Shum believed economic development would bring more political openness and clear, independent laws, but the CCP pushed back against Western ideologies. To show loyalty to his political contacts, Shum joined state-supported marches in Hong Kong. By 2008, the new mantra had become, “State-owned enterprises march forward, private firms retreat,” and the government forced a “Party Committee” on airport management. The state transferred local officials from their regions, which undermined Shum and Duan’s local ties and rendered worthless any bribes they had paid.

No one wanted to overthrow the Party. We just wanted a more open system.…But after 2008, it was clear that the party’s leaders viewed even a gentle nudge with alarm. We’d thought our wealth could foster social change. We were wrong.Desmond Shum

As the national mood turned against entrepreneurs, the couple sold the airport venture. Shum and Duan developed different outlooks on the future: Duan wanted to continue to leverage her connections, but Shum wanted to succeed through his and his team’s capabilities. Shum moved out of the family home.

Anti-Corruption 

In 2012, The New York Times published a story about Auntie Zhang’s wealth that mentioned Duan. Auntie Zhang pressured Duan to say that Auntie Zhang’s shares were hers, and Duan agreed. In 2013, Auntie Zhang revealed she and her children had “donated” their massive wealth to the state in return for prosecutorial immunity. 

Throughout the anti-corruption drive, investigations and punishments depended on political loyalties and CCP pedigree – if your political position became too lucrative or high-profile, your competitors sought to remove you through corruption charges.

She’d played the roulette-like political environment of the New China with unparalleled skill, parlaying an alliance with the family of a political titan into almost unimaginable success. Until she didn’t. She’d understood the real China, until she didn’t.Desmond Shum

In 2016, Shum, disillusioned with China, moved to London with his son. Duan believed she still had a rosy future in China, but on September 5, 2017, she disappeared. She had once helped many politicians, but now none spoke up for her.

“The Red Aristocracy”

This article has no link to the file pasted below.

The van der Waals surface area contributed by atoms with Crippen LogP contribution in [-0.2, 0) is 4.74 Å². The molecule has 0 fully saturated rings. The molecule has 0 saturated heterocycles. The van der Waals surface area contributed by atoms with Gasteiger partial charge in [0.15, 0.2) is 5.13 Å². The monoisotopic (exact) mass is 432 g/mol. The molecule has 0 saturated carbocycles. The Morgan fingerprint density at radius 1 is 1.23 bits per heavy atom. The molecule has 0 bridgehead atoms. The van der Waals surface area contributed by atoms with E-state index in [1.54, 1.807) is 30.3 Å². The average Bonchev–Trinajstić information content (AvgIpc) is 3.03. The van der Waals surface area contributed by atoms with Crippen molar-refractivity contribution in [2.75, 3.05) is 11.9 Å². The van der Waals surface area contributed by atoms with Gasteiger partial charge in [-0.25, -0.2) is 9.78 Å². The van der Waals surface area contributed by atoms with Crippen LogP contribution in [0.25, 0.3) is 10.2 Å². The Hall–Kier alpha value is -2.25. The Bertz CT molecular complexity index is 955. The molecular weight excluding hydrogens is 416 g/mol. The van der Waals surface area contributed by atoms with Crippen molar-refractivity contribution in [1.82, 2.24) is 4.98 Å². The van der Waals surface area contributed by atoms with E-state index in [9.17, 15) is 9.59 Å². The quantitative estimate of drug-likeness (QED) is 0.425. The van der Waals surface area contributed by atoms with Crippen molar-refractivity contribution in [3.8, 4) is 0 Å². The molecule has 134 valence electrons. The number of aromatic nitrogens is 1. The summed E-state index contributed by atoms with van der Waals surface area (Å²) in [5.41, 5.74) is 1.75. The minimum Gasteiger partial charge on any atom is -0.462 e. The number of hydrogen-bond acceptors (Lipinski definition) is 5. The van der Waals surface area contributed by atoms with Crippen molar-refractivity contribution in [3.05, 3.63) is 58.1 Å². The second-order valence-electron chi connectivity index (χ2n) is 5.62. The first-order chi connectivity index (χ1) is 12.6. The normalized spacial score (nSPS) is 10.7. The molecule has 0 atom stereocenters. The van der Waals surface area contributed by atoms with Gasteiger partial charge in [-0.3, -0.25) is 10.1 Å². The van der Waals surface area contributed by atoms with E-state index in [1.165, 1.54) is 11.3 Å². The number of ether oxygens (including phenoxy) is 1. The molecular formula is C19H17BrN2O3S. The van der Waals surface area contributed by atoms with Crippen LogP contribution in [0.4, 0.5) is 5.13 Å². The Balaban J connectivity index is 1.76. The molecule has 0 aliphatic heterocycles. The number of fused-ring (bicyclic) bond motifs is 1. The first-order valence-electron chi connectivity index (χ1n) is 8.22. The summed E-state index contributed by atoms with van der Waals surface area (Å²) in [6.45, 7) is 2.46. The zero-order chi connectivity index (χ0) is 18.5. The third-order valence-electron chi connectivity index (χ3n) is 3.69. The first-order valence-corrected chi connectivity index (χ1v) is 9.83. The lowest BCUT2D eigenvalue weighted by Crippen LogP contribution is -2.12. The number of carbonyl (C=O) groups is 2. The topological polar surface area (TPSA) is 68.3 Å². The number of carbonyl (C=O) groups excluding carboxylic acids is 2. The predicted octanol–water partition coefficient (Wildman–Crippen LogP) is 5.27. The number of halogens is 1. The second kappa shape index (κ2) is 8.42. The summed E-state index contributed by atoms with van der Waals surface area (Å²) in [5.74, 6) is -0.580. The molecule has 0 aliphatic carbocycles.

The sons and daughters of China’s ruling class enjoy food and consumer goods from special, separate supply chains, Shum claims, and they get their education and health care from exclusive schools and hospitals. They also leverage political connections for sweet contracts: For example, Deng Xiaoping’s family holds a $1.5 billion monopoly on bottled-water sales on Chinese trains. 

Starting in the late 1970s, when the Chinese Communist Party gave everyone a breather so it could recover from its own disastrous mistakes, it opened the window a crack…Now that the Chinese Communist Party has the resources, it’s back to showing its true colors.

Red aristocrats can transfer their wealth safely out to the West. In China, limited capitalist dynamics created vast wealth and a solid tax base, but now the CCP is reasserting its control.

Shum recounts that one day before this book’s publication, Duan telephoned him and asked him not to publish it. She remains under house arrest in Beijing.

Review

Desmond Shum reveals a Chinese business life of the kind that until now has remained invisible to most Westerners. With headlines trumpeting China’s forced rendition of thousands of expatriates who had fled repression, Shum’s book is a genuine act of courage. The consequences the state may visit upon his former wife, however, remain unknown. Shum candidly paints himself as every bit as self-serving and hypocritical as the government officials he routinely bribed. This, he makes clear, is the price of success in today’s China.

Other insightful works on modern China include The Long Game by Rush Doshi, Invisible China by Natalie Hell and Scott Rozelle, and China Unbound by Joanna Chiu.